20. ^ "Gary Rhodes' life in pictures". BBC News. 27 November 2019. Retrieved 27 November 2019.
  21. ^ Gee, Catherine (24 July 2008). "Rhodes Across China". The Daily Telegraph. Retrieved 27 November 2019.
  22. ^ Heritage, Stuart (27 November 2019). "Gary Rhodes: the spiky-haired scoundrel who became the first superstar chef". The Guardian. Retrieved 27 November 2019.
  23. ^ Hayward, Tim (25 February 2009). "Rhodes to perdition". The Guardian. London. Retrieved 3 May 2010.
  24. ^ Robinson, James (27 November 2019). "Gary Rhodes, TV chef and restaurateur, dies aged 59". Bournemouth Echo. Retrieved 27 November 2019.
  25. ^ "Celebrity Chef Gary Rhodes Has Died at 59". London Eater. 27 November 2019. Retrieved 27 November 2019.
  26. ^ Keith J Fernandez (24 December 2017). "Gary Rhodes: 'I don't regret moving to Dubai'". Gulf News. Retrieved 8 September 2018.
  27. ^ Sambidge, Andy (30 September 2013). "Gary Rhodes opens first Abu Dhabi restaurant". Hotelier Middle East. Retrieved 8 September 2018.
  28. ^ "Gary Rhodes: The smiling, spiky-haired saviour of the British menu". ITV News. 27 November 2019.
  29. ^ "TV chef Gary Rhodes dies at 59". 27 November 2019.
  30. ^ Channon, Max (27 November 2019). "Gary Rhodes 'suddenly taken ill' during filming break before death". Plymouth Herald.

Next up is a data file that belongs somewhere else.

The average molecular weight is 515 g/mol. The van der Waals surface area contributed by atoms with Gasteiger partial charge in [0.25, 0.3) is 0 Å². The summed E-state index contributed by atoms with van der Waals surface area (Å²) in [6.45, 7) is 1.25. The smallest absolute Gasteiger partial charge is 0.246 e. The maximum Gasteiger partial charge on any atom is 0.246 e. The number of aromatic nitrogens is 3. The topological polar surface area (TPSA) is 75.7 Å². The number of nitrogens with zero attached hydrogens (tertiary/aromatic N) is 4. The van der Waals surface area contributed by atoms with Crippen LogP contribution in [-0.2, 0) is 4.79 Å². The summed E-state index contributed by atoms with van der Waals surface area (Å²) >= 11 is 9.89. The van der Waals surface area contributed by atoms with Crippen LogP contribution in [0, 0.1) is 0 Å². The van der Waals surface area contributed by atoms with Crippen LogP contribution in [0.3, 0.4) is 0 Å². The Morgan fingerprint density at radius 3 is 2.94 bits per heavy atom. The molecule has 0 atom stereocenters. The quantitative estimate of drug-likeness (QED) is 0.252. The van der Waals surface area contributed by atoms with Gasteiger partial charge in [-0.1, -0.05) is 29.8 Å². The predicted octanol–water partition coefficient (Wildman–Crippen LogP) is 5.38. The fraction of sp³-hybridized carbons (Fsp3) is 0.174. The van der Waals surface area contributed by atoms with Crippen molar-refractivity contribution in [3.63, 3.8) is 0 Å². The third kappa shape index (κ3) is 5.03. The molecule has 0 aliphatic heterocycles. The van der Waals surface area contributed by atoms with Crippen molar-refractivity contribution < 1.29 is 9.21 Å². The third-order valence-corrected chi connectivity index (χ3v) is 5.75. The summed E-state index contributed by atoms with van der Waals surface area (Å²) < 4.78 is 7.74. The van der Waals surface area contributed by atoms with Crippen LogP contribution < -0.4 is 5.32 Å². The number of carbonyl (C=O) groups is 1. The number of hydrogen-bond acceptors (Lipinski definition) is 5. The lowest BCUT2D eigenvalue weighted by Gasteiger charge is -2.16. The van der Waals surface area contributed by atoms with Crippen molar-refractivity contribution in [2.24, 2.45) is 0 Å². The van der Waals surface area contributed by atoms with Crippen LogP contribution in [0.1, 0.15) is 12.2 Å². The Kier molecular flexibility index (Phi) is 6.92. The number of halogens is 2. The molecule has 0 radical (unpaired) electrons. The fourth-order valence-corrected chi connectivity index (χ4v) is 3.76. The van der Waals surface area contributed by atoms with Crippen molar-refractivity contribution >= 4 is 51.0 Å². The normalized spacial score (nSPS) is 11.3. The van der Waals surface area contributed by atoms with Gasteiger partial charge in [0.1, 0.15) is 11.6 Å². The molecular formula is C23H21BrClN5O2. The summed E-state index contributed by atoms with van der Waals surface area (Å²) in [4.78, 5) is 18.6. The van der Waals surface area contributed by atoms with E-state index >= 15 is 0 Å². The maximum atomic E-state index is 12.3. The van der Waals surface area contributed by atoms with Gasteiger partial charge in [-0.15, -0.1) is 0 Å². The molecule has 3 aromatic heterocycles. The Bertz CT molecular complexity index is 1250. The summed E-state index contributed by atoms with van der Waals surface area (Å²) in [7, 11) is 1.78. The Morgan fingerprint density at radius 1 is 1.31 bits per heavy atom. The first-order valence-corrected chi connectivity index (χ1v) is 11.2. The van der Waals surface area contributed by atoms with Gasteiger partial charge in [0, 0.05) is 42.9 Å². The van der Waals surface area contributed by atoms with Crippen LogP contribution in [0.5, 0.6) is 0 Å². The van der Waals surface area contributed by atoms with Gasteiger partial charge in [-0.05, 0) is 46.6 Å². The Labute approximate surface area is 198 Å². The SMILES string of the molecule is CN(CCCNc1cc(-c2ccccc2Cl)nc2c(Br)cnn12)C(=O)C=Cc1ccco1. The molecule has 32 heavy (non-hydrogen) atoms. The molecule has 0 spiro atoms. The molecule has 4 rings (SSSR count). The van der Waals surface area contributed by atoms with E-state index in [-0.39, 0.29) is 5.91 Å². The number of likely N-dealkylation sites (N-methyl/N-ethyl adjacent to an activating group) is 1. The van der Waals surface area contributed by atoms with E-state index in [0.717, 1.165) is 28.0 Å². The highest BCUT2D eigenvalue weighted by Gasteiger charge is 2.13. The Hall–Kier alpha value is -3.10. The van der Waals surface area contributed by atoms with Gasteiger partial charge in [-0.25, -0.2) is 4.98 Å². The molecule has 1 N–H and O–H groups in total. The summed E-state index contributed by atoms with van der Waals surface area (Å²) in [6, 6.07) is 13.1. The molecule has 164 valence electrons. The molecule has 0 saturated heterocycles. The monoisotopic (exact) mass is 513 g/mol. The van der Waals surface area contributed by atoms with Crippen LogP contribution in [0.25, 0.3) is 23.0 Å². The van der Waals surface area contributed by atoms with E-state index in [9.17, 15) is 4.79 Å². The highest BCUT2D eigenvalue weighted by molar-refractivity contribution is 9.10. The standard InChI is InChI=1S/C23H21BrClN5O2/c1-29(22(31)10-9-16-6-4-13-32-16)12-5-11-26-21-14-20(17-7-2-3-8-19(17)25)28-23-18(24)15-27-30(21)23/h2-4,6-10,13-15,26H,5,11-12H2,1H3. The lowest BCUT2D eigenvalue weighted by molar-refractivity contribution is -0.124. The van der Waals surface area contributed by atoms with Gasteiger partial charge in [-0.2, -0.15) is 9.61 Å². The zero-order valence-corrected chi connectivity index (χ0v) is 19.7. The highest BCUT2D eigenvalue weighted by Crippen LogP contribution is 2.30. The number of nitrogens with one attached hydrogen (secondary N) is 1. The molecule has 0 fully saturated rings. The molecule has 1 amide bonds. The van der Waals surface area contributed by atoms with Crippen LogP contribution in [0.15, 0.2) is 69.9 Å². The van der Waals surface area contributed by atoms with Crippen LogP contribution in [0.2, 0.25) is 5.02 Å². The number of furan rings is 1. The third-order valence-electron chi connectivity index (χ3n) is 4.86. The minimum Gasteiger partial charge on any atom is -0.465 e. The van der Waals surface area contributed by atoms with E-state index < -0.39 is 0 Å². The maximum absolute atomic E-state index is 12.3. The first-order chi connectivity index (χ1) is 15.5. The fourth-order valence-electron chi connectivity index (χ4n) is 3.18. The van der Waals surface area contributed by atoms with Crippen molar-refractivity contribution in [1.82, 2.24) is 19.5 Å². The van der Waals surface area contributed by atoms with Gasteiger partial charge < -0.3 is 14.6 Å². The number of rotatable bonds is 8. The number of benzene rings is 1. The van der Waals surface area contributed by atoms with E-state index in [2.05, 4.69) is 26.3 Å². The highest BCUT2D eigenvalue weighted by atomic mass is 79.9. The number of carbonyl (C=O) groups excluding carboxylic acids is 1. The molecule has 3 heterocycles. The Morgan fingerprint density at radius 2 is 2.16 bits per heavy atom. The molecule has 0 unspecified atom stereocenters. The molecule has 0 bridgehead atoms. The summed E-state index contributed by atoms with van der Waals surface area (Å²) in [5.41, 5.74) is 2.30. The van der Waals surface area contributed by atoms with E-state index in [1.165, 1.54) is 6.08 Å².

31. ^ "Gary Rhodes died from bleed to the brain, family confirms". BBC News. 28 November 2019. Retrieved 15 January 2021.
  32. ^ Bishop, Edward (19 November 2008). "Gary Rhodes's heaven on earth: Grenada". The Daily Telegraph.
  33. ^ "Menuwatch Rhodes Twenty10". The Caterer. 26 August 2010.
  34. ^ Johnson, Stacie Overton (2 October 2014). "Rhodes 44 at the St Regis Abu Dhabi has closed". The National. Abu Dhabi.
  35. ^ Gerrard, Neil (7 July 2014). "Gary Rhodes to resurrect Rhodes W1 name in Dubai". The Caterer.
  36. ^ Archer, Jane (18 February 2006). "Shipping out with chef". The Daily Telegraph.
  37. ^ Crawshaw, Georgina (14 May 2007). "Sea Fayre". Bournemouth Echo.
  38. ^ Duffy, Rónán (27 November 2019). "TV chef Gary Rhodes dies aged 59".
  39. ^ a b Peachey, Paul (16 January 2003). "Gary Rhodes to close London restaurants". The Independent.
  40. ^ a b McClary, Samantha (13 January 2003). "Rhodes and Sodexho part as restaurants close". The Caterer.
  41. ^ Channon, Max (27 November 2019). "Gary Rhodes dies in Dubai aged 59". Plymouth Herald.